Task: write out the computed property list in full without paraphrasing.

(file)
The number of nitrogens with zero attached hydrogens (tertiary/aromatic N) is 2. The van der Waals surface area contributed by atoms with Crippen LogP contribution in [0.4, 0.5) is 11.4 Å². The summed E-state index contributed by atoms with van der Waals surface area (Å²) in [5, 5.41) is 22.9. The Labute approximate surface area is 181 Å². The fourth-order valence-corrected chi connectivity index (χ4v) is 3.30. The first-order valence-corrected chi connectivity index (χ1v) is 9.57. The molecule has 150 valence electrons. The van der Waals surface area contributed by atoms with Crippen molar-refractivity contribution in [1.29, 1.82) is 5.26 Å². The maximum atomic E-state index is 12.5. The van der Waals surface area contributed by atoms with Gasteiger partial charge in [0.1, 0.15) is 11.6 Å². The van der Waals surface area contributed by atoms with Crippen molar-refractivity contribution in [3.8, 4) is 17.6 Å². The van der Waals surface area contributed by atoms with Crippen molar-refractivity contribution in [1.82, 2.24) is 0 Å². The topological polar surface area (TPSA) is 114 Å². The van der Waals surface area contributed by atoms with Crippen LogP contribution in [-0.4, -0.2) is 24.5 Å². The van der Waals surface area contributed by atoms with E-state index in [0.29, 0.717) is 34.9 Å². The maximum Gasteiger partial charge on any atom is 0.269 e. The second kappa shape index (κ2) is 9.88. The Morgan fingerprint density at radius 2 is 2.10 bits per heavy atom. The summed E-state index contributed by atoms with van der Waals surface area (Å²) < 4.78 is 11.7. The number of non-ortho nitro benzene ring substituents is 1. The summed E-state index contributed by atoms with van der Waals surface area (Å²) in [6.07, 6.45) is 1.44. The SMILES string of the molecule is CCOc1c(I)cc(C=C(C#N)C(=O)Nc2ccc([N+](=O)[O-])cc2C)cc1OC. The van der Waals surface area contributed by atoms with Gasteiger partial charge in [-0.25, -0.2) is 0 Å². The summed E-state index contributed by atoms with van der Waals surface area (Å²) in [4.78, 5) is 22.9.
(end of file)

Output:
The number of nitrogens with zero attached hydrogens (tertiary/aromatic N) is 2. The van der Waals surface area contributed by atoms with Crippen LogP contribution in [0.4, 0.5) is 11.4 Å². The summed E-state index contributed by atoms with van der Waals surface area (Å²) in [5, 5.41) is 22.9. The Labute approximate surface area is 181 Å². The fourth-order valence-corrected chi connectivity index (χ4v) is 3.30. The first-order valence-corrected chi connectivity index (χ1v) is 9.57. The molecule has 150 valence electrons. The van der Waals surface area contributed by atoms with Crippen molar-refractivity contribution in [1.29, 1.82) is 5.26 Å². The maximum atomic E-state index is 12.5. The van der Waals surface area contributed by atoms with Gasteiger partial charge in [0.1, 0.15) is 11.6 Å². The van der Waals surface area contributed by atoms with Crippen molar-refractivity contribution in [3.8, 4) is 17.6 Å². The van der Waals surface area contributed by atoms with Crippen molar-refractivity contribution in [1.82, 2.24) is 0 Å². The topological polar surface area (TPSA) is 114 Å². The van der Waals surface area contributed by atoms with Crippen LogP contribution in [-0.4, -0.2) is 24.5 Å². The van der Waals surface area contributed by atoms with E-state index in [0.29, 0.717) is 34.9 Å². The maximum Gasteiger partial charge on any atom is 0.269 e. The second kappa shape index (κ2) is 9.88. The Morgan fingerprint density at radius 2 is 2.10 bits per heavy atom. The summed E-state index contributed by atoms with van der Waals surface area (Å²) < 4.78 is 11.7. The number of non-ortho nitro benzene ring substituents is 1. The summed E-state index contributed by atoms with van der Waals surface area (Å²) in [6.07, 6.45) is 1.44. The SMILES string of the molecule is CCOc1c(I)cc(C=C(C#N)C(=O)Nc2ccc([N+](=O)[O-])cc2C)cc1OC. The van der Waals surface area contributed by atoms with Gasteiger partial charge in [-0.25, -0.2) is 0 Å². The summed E-state index contributed by atoms with van der Waals surface area (Å²) in [4.78, 5) is 22.9.